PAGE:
Currently EJBCA (an open source Java EE Certifcate Authority) offers CVCertificate support compatible with the ePassport standards. Beware that the software is relatively tricky to use and setup. As it is Open Source you could probably tweak the certificate format for it to meet your needs. But whatever you do, you are entering a rather specialized territory (... welcome!)

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There are two questions here: What's the minimum, and what's the minimum standard certificate you can build. The former is shorter than the latter, as noted in Maarten Bodewes' answer.

If you're willing to go beyond what OpenSSL supports, you can modify the client and server to only send/receive the non-constant bits of the certificate, and hard-code the rest. Microchip/Atmel's ATECC chips require doing this to save space. Their method is described in this application note. That lets you store all the non-constant information of a certificate in 72 bytes. If you don't have any need for more than one entity to sign device certificates, you can save an additional 3 bytes. Skipping their custom format information saves another 2. So I the minimum for a decently secure ECC certificate is 67 bytes.

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  • $\begingroup$ Interesting. Note that I did actually did implement full X.509 certificate validation and verification on a smart card before. One way is to reconstruct the data using a template, the other is to stream the certificate and only keep those elements required. As relatively common, it never got used though. It had the disadvantage that you'd still have to transmit the entire thing. $\endgroup$ – Maarten Bodewes Sep 3 at 15:50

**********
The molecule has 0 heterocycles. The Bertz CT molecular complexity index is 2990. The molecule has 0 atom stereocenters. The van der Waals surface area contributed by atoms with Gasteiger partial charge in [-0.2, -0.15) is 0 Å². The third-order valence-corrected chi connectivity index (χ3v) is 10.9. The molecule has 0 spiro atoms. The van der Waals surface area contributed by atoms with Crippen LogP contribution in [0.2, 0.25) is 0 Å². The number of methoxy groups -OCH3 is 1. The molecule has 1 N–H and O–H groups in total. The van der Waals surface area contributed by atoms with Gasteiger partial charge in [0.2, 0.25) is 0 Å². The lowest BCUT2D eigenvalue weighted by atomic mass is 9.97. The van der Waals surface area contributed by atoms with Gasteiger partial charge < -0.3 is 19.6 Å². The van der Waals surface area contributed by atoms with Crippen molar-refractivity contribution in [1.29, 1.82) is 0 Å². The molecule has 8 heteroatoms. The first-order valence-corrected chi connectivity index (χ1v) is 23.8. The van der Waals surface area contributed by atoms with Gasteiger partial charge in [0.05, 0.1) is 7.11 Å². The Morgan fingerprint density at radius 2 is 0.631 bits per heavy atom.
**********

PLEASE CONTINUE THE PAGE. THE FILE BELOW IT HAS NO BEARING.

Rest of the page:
• $\begingroup$ Yeah, I'm familiar with this chip format because I've used them before. Basically template reconstruction, and bit packing and fixing various fields. EG dates are limited to a resolution of hours, 2000-2031 creation date, 1-year expiration resolution, 31-year max lifetime. That lets them encode the creation and expiration dates in only 3 bytes. Likewise the serial number can be generated from hashing the public key and dates, instead of explicitly storing/transmitting it. $\endgroup$ – SAI Peregrinus Sep 3 at 15:57
  • $\begingroup$ Pretty smart, but you'd still need the required software to generate the specific X.509 components + conversion utilities of course, so I'd use it specifically when X.509 compatibility is a must. $\endgroup$ – Maarten Bodewes Sep 3 at 15:59
  • $\begingroup$ Yeah, it was a decent amount of work to get working. But it lets TLS work with client authentication, so we could use an existing TLS library, preventing a lot of potential security hazards. $\endgroup$ – SAI Peregrinus Sep 3 at 16:07
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Just for information, you might be interested in following this work that aims at compressing certificates significantly and according to the Expected Certificate Sizes might be appropriate for you. Note that it is far from being completed at this time.